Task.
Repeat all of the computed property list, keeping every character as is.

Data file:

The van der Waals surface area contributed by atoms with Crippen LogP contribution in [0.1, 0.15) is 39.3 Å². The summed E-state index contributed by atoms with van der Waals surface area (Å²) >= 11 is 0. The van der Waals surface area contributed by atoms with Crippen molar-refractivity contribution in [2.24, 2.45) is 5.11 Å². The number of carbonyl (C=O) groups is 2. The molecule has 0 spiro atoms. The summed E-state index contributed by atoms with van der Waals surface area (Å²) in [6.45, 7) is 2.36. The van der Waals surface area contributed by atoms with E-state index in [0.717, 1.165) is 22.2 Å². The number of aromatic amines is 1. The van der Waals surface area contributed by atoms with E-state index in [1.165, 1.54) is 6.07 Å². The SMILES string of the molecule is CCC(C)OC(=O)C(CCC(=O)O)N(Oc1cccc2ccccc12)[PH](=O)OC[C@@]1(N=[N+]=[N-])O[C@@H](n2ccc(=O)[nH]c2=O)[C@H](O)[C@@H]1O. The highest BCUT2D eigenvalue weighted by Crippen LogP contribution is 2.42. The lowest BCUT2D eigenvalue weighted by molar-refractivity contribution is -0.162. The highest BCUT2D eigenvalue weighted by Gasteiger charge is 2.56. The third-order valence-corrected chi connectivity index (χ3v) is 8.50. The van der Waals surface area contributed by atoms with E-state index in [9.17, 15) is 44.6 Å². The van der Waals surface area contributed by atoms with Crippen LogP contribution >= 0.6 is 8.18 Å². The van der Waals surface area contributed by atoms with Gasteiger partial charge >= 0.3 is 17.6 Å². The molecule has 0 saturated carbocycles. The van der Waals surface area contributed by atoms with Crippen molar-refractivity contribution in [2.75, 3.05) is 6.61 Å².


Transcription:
The van der Waals surface area contributed by atoms with Crippen LogP contribution in [0.1, 0.15) is 39.3 Å². The summed E-state index contributed by atoms with van der Waals surface area (Å²) >= 11 is 0. The van der Waals surface area contributed by atoms with Crippen molar-refractivity contribution in [2.24, 2.45) is 5.11 Å². The number of carbonyl (C=O) groups is 2. The molecule has 0 spiro atoms. The summed E-state index contributed by atoms with van der Waals surface area (Å²) in [6.45, 7) is 2.36. The van der Waals surface area contributed by atoms with E-state index in [0.717, 1.165) is 22.2 Å². The number of aromatic amines is 1. The van der Waals surface area contributed by atoms with E-state index in [1.165, 1.54) is 6.07 Å². The SMILES string of the molecule is CCC(C)OC(=O)C(CCC(=O)O)N(Oc1cccc2ccccc12)[PH](=O)OC[C@@]1(N=[N+]=[N-])O[C@@H](n2ccc(=O)[nH]c2=O)[C@H](O)[C@@H]1O. The highest BCUT2D eigenvalue weighted by Crippen LogP contribution is 2.42. The lowest BCUT2D eigenvalue weighted by molar-refractivity contribution is -0.162. The highest BCUT2D eigenvalue weighted by Gasteiger charge is 2.56. The third-order valence-corrected chi connectivity index (χ3v) is 8.50. The van der Waals surface area contributed by atoms with E-state index in [9.17, 15) is 44.6 Å². The van der Waals surface area contributed by atoms with Crippen LogP contribution >= 0.6 is 8.18 Å². The van der Waals surface area contributed by atoms with Gasteiger partial charge >= 0.3 is 17.6 Å². The molecule has 0 saturated carbocycles. The van der Waals surface area contributed by atoms with Crippen molar-refractivity contribution in [2.75, 3.05) is 6.61 Å².